Didi and Uber workers in Guangzhou fight with police after unlicensed driver detained
An altercation between police and an unlicensed private car hire driver led to a large traffic jam in downtown Guangzhou in the latest incident between Chinese authorities and drivers using taxi-hailing apps.
At around noon on Wednesday, undercover police stopped a driver using the Didi Zhuanche private car-hailing app on Shuiyin Road in the city's Dongshan district.
Fearing a large fine for offering taxi services without a license, the driver sent an SOS message to a social media group used by his fellow drivers, according to Wang Wei, a licensed driver who uses both Uber and the market-leading Didi Kuaidi taxi booking apps.
Hundreds of private car drivers across the city rushed to the scene, Wang said, including himself. By this point, the car had been moved to Guangzhou Avenue, a main thoroughfare in the northeast of the city.
“We surrounded the car and tried to force the police offers to let the driver and his car go."
Dozens of armed police officers soon arrived on the scene to support their colleagues, he said, leading to an altercation between them and protesting drivers.
No people were injured, according to Wang, despite several scuffles.
The incident led to a traffic jam stretching for more than two kilometres which lasted several hours. At around 4.15pm the driver was freed along with his car without being fined or punished.
The driver of the car could not be reached for comment.
Wang said the incident showed the power of car-hailing app drivers. "[We] have become good friends. We would stand up for each other no matter if it is an Uber driver or a Didi driver who is in trouble."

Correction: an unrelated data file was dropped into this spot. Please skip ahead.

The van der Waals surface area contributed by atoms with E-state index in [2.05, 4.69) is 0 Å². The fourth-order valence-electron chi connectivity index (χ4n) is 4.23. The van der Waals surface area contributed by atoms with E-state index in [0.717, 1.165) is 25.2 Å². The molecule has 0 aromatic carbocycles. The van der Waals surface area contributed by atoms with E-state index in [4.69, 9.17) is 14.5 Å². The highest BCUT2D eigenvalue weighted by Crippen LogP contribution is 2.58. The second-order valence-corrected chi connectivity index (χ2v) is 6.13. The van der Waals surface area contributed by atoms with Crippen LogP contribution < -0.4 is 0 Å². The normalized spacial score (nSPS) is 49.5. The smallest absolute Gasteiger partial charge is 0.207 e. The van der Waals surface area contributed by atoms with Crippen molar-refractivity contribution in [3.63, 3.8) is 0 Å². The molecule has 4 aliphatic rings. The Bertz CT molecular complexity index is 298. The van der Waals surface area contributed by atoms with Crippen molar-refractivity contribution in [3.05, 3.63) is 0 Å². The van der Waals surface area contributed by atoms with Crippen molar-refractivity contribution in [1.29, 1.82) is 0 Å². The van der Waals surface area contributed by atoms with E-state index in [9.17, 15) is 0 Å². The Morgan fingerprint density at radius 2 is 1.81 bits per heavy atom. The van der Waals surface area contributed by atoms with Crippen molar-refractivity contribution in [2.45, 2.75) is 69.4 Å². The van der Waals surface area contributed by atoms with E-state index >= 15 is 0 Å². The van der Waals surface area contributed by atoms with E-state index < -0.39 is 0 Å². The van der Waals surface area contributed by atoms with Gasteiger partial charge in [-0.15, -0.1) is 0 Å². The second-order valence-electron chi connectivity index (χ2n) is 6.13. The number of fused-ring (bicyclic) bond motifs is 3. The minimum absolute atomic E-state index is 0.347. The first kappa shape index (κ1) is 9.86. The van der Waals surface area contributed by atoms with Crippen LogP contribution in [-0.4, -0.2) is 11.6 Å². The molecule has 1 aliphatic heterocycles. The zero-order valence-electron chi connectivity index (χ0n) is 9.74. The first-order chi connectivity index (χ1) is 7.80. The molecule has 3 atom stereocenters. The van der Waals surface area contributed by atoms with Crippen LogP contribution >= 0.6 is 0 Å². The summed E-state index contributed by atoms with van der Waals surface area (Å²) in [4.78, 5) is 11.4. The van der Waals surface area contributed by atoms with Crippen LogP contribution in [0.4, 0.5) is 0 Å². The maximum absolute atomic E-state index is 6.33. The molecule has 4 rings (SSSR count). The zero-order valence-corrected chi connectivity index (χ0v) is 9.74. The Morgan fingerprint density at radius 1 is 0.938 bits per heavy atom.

He said that drivers are in talks to start a fund to help any of their number who might be fined by the authorities in the future. "There are at least 30,000 drivers working with Uber and Didi [in Guangzhou]. If every one donates one yuan that will be enough to pay the fine."
This is not the first time drivers in Guangzhou have united to defend each other. In late May, hundreds of Uber drivers came to the rescue of a colleague after four passengers threatened to report him to the police for not having a license unless he paid them 20,000 yuan.
However, the widespread use of Uber-style apps, particularly by unlicensed drivers, has led to increasing opposition in China from taxi drivers, many of whom feel threatened by how the services are encroaching on their business.
Mindful of the potential for unrest, the central government recently enacted a law that bans private cars from offering rides via apps, but enforcement is patchy and the popularity of the services is booming.
In April, authorities raided Uber offices in Chengdu and Guangzhou, while offices belonging to domestic car service Didi Kuaidi in Luoyang, Henan province, were shut down in May after an altercation between taxi drivers that threatened to get out of hand.